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Natural History of the Desert Woodrat, Neotoma lepida
Robert C. Stones and C. Lynn Hayward
The American Midland Naturalist
Vol. 80, No. 2 (Oct., 1968), pp. 458-476
Published by: The University of Notre Dame
Stable URL: http://www.jstor.org/stable/2423539
Page Count: 19
You can always find the topics here!Topics: Houses, Animal nesting, Female animals, Deserts, Leaves, Rats, Population density, Ecological life histories, Mammals, Mites
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A natural history study of the desert woodrat, Neotoma lepida lepida Thomas, was conducted from August, 1959, to June, 1960, near Jerico, Juab Co., Utah. Charted quadrats and a plotless quarter method revealed an average of 4.9 houses or 1.8 adult woodrats per acre in areas of few junipers to 8.5 houses or 3.1 adult woodrats per acre in a juniper-sagebrush community typical of the area. Spherical, conical, or oblong houses, depending on building location, appeared to be randomly dispersed. House details are described. An estimated 37% of the houses were occupied, each usually inhabited by one adult. Oval, circular, or gourd-shaped nests consisted mainly of shredded juniper bark. Food caches contained primarily juniper leaves and berries. Males were more active than females. Strict confinement to one house was not evident. Young woodrats were often found occupying previously unoccupied houses. Some young were parasitized by Cuterebra larvae.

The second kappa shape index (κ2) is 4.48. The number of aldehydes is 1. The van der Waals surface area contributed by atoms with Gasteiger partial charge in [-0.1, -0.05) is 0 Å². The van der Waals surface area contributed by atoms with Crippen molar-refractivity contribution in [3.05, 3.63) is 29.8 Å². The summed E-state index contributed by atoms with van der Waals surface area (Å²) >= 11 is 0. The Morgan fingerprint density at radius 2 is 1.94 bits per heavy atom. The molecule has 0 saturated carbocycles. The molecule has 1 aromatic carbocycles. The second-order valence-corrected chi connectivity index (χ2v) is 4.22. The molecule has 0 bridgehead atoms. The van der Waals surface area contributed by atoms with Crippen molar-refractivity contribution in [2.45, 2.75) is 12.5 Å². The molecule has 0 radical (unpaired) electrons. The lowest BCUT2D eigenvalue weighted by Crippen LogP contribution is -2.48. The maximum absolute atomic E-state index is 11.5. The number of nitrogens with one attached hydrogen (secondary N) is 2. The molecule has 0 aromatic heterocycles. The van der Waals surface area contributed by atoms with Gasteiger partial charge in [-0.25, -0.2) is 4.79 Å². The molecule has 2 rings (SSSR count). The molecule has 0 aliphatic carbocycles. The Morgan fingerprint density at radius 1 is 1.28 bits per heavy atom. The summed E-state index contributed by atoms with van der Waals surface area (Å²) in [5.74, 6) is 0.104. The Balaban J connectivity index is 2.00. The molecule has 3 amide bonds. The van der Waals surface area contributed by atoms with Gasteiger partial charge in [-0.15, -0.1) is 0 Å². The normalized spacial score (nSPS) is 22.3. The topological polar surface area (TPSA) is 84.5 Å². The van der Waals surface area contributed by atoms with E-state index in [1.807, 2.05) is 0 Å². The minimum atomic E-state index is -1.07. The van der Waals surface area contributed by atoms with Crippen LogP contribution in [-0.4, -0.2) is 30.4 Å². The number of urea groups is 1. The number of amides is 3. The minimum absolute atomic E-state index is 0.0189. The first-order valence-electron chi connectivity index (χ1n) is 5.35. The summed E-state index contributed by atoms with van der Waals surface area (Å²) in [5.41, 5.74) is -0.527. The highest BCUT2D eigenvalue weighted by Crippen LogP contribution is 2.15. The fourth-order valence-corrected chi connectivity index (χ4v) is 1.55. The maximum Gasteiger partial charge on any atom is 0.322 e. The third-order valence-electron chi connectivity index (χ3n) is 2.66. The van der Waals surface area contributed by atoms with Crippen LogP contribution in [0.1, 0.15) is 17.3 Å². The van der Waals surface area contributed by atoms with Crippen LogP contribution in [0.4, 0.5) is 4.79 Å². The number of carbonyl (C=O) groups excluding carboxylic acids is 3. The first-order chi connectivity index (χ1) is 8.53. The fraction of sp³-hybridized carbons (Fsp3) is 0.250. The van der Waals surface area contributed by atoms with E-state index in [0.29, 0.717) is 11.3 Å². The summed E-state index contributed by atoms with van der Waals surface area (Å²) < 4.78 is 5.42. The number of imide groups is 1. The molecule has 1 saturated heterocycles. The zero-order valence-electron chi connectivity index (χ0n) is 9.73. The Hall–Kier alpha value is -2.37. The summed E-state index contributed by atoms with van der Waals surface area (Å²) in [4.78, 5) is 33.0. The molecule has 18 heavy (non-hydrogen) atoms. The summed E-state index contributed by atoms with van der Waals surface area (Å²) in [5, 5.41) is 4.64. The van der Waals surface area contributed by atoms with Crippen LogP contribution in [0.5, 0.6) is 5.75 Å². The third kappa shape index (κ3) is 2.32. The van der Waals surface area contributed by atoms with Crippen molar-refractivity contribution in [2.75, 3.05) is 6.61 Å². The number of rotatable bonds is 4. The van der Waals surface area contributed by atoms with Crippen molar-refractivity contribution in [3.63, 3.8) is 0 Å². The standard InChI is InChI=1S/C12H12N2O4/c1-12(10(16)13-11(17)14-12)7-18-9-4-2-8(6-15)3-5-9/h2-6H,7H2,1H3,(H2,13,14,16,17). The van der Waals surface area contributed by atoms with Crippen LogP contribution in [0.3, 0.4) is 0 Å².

The American Midland Naturalist © 1968 The University of Notre Dame